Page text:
The first quarter was a story of speed vs. size. The Thunder had the obvious size advantage (as the tallest player in the Rockets' lineup was the 6'10" Jordan Hill). So initially, the Thunder used that advantage in order to get easy shots inside or easier jumpers in the mid-range. Later on, as the Rockets increased their pressure in the inside, the Thunder stepped outside for a few open threes. The Rockets used their speed advantage to get fouled down low and score difficult layups in the lane. Both strategies worked well, and the teams went into the second quarter all level.
The second quarter was much more physical. Both teams increased the pressure both inside and out, and plays would usually end up either beautifully, falling flat on their face, or with a hard, physical foul. The game got so physical that neither team scored for two and a half minutes. Then, Russell Westbrook got Ted up for pleading a little too much to the refs. He wasn't benched, and got to the line a minute or so later. He split his free throws, just in case you were curious. After the Westbrook incident, the game became less of a see-saw affair and more of an ebb and flow type of deal. The Rockets initially got successful by beating the Thunder in transition and took a sizable single digit lead, but the Thunder came right back with a three, a steal, and a couple of free throws. Eventually, things evened out, and the Rockets went into halftime with a two point lead, courtesy of a missed Sefolosha slam.
Below: The Third and Fourth Quarters, Awards!
The third started off on a bad note as Jeff Green was hit in the head by Scola's forearm as Scola backed him down, sending him to the bench and creating a rather odd post pairing of Nenad Krstic and Serge Ibaka. (Green would later return.) The post pairing helped create mismatches offensively, but it allowed the Rockets to get into transition much easier on the other end. Fortunately, it paid off on the Thunder's end, as the mismatches allowed easy points down low and open shots outside, while the Rockets forced shots way too often. The Thunder pushed their lead to 10, but the Rockets refused to go down, as Luis Scola absolutely exploded, scoring 13 points in a row and 15 in the quarter. The Rockets continued to find points inside with Patterson and Lowry, and before you could say "blown lead", the Thunder were leading only by three going into the fourth, 82-79.
The fourth opened with another Houston run. The bank was wide open for both teams, as seemingly every shot that went down hit off of the glass before it went in. But Chase Budinger led the scoring palooza with three straight baskets, and the Rockets eventually tied the game at 88 with a well-earned Jared Jeffries layup. But the Thunder roared right back, continuing to dominate the paint, emphasized by a whale of a dunk from Kevin Durant. It wasn't impressive in that "over someone else" type of way, but it was impressive in the "He just evaded four guys!" sense. He followed the play up with a jumper, and then made a deep three a few plays after that. Before you knew it, the Thunder were back up by 7 with 5:37 to go. A block led to another transition basket, and Durant got fouled for two more points. The Rockets failed to score again, and Kevin Durant scored another impressive-looking dunk. The Rockets had fallen behind by 13, and things were looking grim for them. But they hadn't given up hope yet. Courtney Lee hit a layup, Brooks and Lee both hit a three, and some more great transition play brought the Rockets to within two with 20 seconds to go. But Westbrook was fouled, and two free throws put the Thunder back up by four. Brooks was given an open layup, but Westbrook was immediately fouled, and put the Thunder back up by four with 11.9 seconds to go. The same thing was repeated again, and Harden sunk two free throws to put the Thunder back up by four again. This time, Aaron Brooks went for a three, but it clanked off the rim, and all was lost for the Rockets. The Thunder had won, for the first time ever in the Toyota Center.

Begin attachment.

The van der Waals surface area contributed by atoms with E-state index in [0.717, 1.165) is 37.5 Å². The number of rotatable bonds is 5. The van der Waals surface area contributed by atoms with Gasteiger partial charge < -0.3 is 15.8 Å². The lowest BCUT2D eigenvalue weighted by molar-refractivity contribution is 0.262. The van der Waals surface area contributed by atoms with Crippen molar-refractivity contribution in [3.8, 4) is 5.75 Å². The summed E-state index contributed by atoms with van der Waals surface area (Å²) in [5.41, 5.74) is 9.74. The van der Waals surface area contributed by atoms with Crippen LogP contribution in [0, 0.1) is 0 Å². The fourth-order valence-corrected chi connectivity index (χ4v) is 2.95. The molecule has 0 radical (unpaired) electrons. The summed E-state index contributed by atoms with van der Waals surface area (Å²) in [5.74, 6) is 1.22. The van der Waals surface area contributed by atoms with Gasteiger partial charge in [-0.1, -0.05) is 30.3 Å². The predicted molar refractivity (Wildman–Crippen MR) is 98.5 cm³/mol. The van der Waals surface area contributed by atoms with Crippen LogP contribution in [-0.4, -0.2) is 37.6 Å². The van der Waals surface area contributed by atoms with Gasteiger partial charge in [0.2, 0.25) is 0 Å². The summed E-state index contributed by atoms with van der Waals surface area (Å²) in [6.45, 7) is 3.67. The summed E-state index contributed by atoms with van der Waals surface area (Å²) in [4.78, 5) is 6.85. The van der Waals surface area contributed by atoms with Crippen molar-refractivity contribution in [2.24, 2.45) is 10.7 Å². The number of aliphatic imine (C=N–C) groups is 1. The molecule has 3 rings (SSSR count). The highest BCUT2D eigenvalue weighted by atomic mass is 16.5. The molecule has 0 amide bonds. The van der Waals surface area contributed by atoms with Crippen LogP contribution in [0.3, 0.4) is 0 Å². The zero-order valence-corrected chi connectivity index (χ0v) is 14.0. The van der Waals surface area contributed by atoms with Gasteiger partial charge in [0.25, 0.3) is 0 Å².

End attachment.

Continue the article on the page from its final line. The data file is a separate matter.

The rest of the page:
The win puts the Thunder at 26-13, and they continue to be tied with the Jazz for the Northwest Division lead. Meanwhile, the Rockets drop 5 games below .500, and they're eager to start over again once all of their players are back from injury. The Thunder won the season series 3-1, and it is the first Western Conference series we have finished this year. The rockets could still be a potential playoff team, so it's a nice result to have.
On to the Awards....
Thunder Wonder: Russell Westbrook, 23 Points, 8 Rebounds, 13 Assists, 2 Steals
Thunder Down Under: Thabo Sefolosha, 6 Points, 13 Rebounds, 3 Assists, 1 Steal, 3 Blocks
Thunder Blunder: Eric Maynor, 2 Points, 1-4 Shooting, 2 Rebounds, 1 Assist, 1 Turnover
Thunder Plunderer: Luis Scola, 31 Points, 11 Rebounds
Next Game: Versus the Orlando Magic, Thursday, January 13th, 7 PM Central Standard Time.